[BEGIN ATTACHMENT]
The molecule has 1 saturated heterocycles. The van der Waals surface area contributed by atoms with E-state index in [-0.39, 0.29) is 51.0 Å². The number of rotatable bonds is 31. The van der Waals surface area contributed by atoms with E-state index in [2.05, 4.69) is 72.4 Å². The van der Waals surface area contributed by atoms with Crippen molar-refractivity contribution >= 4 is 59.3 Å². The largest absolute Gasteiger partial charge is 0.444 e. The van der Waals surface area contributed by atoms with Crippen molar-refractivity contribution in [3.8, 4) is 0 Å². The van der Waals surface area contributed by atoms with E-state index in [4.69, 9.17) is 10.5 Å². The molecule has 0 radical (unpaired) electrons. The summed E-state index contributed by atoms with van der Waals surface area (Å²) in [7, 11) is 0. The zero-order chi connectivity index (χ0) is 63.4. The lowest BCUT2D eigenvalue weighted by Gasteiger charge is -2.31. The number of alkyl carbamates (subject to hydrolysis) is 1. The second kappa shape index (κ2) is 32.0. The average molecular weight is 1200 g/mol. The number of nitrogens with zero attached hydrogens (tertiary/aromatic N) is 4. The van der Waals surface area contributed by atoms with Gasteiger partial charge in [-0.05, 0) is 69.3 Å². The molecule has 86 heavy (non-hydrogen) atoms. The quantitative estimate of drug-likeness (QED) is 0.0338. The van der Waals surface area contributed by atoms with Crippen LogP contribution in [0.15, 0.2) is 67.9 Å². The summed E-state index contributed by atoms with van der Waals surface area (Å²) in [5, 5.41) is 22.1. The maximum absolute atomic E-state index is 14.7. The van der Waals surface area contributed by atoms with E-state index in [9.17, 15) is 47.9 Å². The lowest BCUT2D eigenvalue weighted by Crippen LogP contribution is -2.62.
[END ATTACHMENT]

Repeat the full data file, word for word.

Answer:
The molecule has 1 saturated heterocycles. The van der Waals surface area contributed by atoms with E-state index in [-0.39, 0.29) is 51.0 Å². The number of rotatable bonds is 31. The van der Waals surface area contributed by atoms with E-state index in [2.05, 4.69) is 72.4 Å². The van der Waals surface area contributed by atoms with Crippen molar-refractivity contribution >= 4 is 59.3 Å². The largest absolute Gasteiger partial charge is 0.444 e. The van der Waals surface area contributed by atoms with Crippen molar-refractivity contribution in [3.8, 4) is 0 Å². The van der Waals surface area contributed by atoms with E-state index in [4.69, 9.17) is 10.5 Å². The molecule has 0 radical (unpaired) electrons. The summed E-state index contributed by atoms with van der Waals surface area (Å²) in [7, 11) is 0. The zero-order chi connectivity index (χ0) is 63.4. The lowest BCUT2D eigenvalue weighted by Gasteiger charge is -2.31. The number of alkyl carbamates (subject to hydrolysis) is 1. The second kappa shape index (κ2) is 32.0. The average molecular weight is 1200 g/mol. The number of nitrogens with zero attached hydrogens (tertiary/aromatic N) is 4. The van der Waals surface area contributed by atoms with Gasteiger partial charge in [-0.05, 0) is 69.3 Å². The molecule has 86 heavy (non-hydrogen) atoms. The quantitative estimate of drug-likeness (QED) is 0.0338. The van der Waals surface area contributed by atoms with Crippen LogP contribution in [0.15, 0.2) is 67.9 Å². The summed E-state index contributed by atoms with van der Waals surface area (Å²) in [5, 5.41) is 22.1. The maximum absolute atomic E-state index is 14.7. The van der Waals surface area contributed by atoms with E-state index in [9.17, 15) is 47.9 Å². The lowest BCUT2D eigenvalue weighted by Crippen LogP contribution is -2.62.